Also detection of the stable RNA can be potentially hampered by the experimental procedure employed for generation of the cDNA library. The main step causing potential bias is the amplification of the cDNA. During this procedure, a preference for short molecules is observed (46
). The unequal amplification can lead to multiplication of single cDNA molecules, resulting in a false sharp increase of the coverage of some genomic regions. Such cases can lead to false predictions of processing events. However, our experimental data suggest that such events are very rare, since the presence of all of the tested processing products has been experimentally confirmed.
One also has to keep in mind that not every sharp shift in read coverage is related to an RNA processing event. It could also be caused by an RNA structure-dependent drop-off of the reverse transcriptase (47
) or by preferential amplification of some of the short cDNA sequences during library generation. However, such cases cannot be distinguished based on the sole analysis of cDNA sequences.
In order to estimate the performance of the APART pipeline, we have used it for the analysis of a previously published dataset. For this purpose we have used the small RNA library generated by Kawaji et al.
) in which numerous types of RNA processing products were observed. APART was able to detect and annotate the processing products using a fully automated mode in a similar way (). The only remarkable exceptions were miRNAs. In Kawaji et al.
, 821 contigs corresponding to miRNAs have been identified, whereas the default APART analysis resulted in annotation of only 230 miRNAs. Such a high difference could arise from the different approach for analysis. The authors of the original work used a hierarchical mapping of the reads to different ncRNA classes, using the threshold of 80% sequence identity. During such an approach, reads are aligned to different classes of transcripts not simultaneously, but in a specified order. Reads mapped to the first category are not considered for downstream categories. As a result, reads which could map to downstream transcript types with higher identity can be assigned to a false category and lead to overestimation of the categories placed in the beginning of the list. In contrast, APART by using the reference genome for read mapping always picks the best aligning genomic loci, resulting in a more unbiased analysis. Additionally, implemented in APART clustering of the redundant contigs derived from multiple alignments of the same stets of reads lead also to a reduction of the final number of the reported contigs.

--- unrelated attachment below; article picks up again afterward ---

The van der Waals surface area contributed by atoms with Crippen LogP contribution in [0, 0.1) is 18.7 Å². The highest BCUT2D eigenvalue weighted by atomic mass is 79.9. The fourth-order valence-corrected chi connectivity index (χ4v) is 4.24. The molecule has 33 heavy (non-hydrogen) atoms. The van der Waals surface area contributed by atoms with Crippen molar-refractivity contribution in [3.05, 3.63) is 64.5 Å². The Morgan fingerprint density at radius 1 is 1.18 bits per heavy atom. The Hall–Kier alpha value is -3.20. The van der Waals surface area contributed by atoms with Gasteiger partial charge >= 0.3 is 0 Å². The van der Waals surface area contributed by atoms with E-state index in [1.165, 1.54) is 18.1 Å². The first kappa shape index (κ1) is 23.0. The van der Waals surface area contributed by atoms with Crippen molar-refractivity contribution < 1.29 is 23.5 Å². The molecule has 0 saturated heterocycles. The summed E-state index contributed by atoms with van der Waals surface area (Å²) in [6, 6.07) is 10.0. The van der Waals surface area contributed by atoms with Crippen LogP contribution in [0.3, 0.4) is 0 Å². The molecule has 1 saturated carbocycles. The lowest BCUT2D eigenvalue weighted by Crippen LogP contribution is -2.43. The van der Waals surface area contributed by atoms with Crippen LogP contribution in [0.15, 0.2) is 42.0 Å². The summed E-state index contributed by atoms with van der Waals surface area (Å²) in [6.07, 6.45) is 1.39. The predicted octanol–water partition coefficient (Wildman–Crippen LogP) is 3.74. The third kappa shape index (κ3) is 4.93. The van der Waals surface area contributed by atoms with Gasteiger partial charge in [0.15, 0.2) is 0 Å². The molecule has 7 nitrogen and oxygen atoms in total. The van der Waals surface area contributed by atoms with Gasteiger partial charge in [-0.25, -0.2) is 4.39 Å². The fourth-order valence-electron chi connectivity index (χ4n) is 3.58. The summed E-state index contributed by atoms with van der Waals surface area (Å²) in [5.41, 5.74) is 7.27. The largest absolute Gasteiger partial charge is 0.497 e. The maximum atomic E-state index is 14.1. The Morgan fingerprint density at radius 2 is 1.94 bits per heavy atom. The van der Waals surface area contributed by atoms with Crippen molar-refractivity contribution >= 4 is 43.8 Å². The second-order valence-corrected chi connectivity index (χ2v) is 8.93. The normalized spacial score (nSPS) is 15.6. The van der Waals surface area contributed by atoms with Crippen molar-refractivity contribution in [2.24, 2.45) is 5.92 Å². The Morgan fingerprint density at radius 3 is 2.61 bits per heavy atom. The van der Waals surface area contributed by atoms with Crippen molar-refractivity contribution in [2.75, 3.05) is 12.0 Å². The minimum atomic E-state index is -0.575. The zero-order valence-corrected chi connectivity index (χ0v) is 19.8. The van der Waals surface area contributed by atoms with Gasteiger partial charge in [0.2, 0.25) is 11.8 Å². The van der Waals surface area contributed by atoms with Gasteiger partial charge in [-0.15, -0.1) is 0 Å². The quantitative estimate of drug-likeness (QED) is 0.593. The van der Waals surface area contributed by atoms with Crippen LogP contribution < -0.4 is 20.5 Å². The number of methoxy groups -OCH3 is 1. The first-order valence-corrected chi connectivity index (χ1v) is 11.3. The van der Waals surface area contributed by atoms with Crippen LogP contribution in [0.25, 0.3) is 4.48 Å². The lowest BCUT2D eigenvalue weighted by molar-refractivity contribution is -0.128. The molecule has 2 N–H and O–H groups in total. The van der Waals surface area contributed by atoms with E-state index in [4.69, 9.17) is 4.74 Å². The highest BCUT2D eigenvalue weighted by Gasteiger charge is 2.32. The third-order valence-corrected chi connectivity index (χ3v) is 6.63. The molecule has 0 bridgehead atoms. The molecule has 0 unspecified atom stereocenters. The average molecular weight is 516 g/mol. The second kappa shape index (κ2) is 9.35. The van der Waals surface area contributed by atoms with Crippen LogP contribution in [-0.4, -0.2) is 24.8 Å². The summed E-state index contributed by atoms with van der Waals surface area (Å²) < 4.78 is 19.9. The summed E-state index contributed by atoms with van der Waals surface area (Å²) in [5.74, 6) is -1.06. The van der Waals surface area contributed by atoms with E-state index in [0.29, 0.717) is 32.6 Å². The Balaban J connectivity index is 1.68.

Table 1. Assessment of the APART performance in comparison to data published by Kawaji et al. (4)
A high number of novel processing products and novel intergenic ncRNAs suggested by the analysis of cDNA library constructed from ribosome-associated small RNAs reveal the potential of the presented methodology. Due to the APART features we were able to predict and experimentally verify the differential and stress-dependent processing of tRNAs, rRNAs and snoRNAs. Furthermore, our data suggest that these ncRNA processing products are associated with yeast ribosomes under different environmental growth conditions. Beside the presented yeast cDNA library, APART has also been successfully applied on archaeal, mouse and human ncRNA libraries (M.Z., N.P., unpublished data), as well as on libraries generated by genomic SELEX or CLIP (M.Z., Renee Schroeder, Andrea Barta, unpublished data) approaches employing complex eukaryal model organisms (M.Z., Alexander Hüttenhofer, unpublished data). This emphasizes the general potential of APART for efficient de novo assembly and annotation of short read libraries.